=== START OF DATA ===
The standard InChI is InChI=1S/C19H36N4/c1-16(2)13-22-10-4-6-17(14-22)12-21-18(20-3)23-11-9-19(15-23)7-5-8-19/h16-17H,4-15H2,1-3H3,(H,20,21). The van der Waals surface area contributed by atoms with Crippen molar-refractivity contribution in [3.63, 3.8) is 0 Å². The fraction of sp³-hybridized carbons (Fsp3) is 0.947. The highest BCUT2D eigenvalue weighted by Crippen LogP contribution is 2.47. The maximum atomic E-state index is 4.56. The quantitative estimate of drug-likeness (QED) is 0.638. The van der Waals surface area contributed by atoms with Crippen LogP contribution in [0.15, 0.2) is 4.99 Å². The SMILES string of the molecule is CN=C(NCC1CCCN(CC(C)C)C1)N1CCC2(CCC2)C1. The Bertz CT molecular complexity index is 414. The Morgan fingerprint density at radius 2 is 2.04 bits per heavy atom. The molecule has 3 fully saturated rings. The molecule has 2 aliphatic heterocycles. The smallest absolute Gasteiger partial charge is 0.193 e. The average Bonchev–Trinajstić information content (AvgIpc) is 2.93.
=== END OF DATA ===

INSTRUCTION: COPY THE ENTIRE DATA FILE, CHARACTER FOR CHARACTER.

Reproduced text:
The standard InChI is InChI=1S/C19H36N4/c1-16(2)13-22-10-4-6-17(14-22)12-21-18(20-3)23-11-9-19(15-23)7-5-8-19/h16-17H,4-15H2,1-3H3,(H,20,21). The van der Waals surface area contributed by atoms with Crippen molar-refractivity contribution in [3.63, 3.8) is 0 Å². The fraction of sp³-hybridized carbons (Fsp3) is 0.947. The highest BCUT2D eigenvalue weighted by Crippen LogP contribution is 2.47. The maximum atomic E-state index is 4.56. The quantitative estimate of drug-likeness (QED) is 0.638. The van der Waals surface area contributed by atoms with Crippen LogP contribution in [0.15, 0.2) is 4.99 Å². The SMILES string of the molecule is CN=C(NCC1CCCN(CC(C)C)C1)N1CCC2(CCC2)C1. The Bertz CT molecular complexity index is 414. The Morgan fingerprint density at radius 2 is 2.04 bits per heavy atom. The molecule has 3 fully saturated rings. The molecule has 2 aliphatic heterocycles. The smallest absolute Gasteiger partial charge is 0.193 e. The average Bonchev–Trinajstić information content (AvgIpc) is 2.93.